Thursday, 18 August 2011

The roundabout of doom!

Date: August 2011
Test Centre: Upton
Reason for fail: Serious fault, Use of mirrors - change direction

Poor Steve.

He managed to pick up two serious faults on his driving test. One of them at the same roundabout where he failed last time, although for a different reason.

He did, however, manage to fail at a different roundabout for more or less the same reason that he failed on the other roundabout last time, if you see what I mean?

Steve has been nervous throughout his training, and although he's now relaxed as a driver, he's still nervous when under test conditions.

This time, he was asked to turn right at the Sainsbury's roundabout. A car came from the right and turned left rather late. Steve was spooked, and stopped with the nose of the car stuck out into the roundabout, causing other vehicles to have to move around him.

To compound this, he then stalled, which moved him even further on to the roundabout, before finally moving away.

As he was heading back to the test centre, during the "Independent driving" part of the test, Steve was asked to go straight ahead at the roundabout he stalled at on his previous attempt.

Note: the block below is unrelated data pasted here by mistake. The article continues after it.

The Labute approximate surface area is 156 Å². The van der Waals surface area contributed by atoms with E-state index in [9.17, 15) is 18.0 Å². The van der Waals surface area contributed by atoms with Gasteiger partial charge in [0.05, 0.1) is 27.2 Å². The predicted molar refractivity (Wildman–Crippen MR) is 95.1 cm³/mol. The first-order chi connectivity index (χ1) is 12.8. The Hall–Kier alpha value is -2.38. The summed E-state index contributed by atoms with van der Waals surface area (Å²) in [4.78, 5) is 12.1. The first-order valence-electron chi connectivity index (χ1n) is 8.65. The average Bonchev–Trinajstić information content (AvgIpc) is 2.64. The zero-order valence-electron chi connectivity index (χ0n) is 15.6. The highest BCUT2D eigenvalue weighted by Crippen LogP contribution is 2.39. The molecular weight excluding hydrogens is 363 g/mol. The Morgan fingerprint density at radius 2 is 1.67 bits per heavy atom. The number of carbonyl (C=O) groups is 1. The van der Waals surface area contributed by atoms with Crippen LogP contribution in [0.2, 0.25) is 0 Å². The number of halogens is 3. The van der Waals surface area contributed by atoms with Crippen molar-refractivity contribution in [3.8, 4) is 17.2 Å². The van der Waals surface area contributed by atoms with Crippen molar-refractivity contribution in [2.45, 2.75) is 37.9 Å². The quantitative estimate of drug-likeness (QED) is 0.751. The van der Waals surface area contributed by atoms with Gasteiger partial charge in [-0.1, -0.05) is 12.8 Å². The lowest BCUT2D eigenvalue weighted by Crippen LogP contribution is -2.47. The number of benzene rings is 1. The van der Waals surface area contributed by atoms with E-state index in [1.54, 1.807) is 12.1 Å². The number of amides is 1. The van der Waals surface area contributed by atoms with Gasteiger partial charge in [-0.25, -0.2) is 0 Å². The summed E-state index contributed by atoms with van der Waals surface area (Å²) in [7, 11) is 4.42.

Steve joined the roundabout correctly, but somehow got mixed up about which way he was going. He moved right without checking his mirror, then moved back to the left, and then turned right (from an incorrect road position)

Uh oh! But how could Steve have done it better?

Both of these faults were down to nerves.

Nervous people rush. They approach things too quickly to be able to judge properly. If Steve had approached the first roundabout more slowly, he'd have had more time to assess what other road users were doing, and would not have panicked. If, after stopping, he'd moved away smoothly, instead of trying to do what I call "fleeing the scene of the crime", he might have got away with a minor fault.

As ever, if you're in the wrong position, just go the wrong way. You're not trying to get the examiner to his wedding or anything. He just marks your driving, not your ability to remember instructions. Even if Steve had been asked to turn right, once he had positioned himself to the left as he joined, the safest thing to do would be just to go a different way to what he'd been asked.

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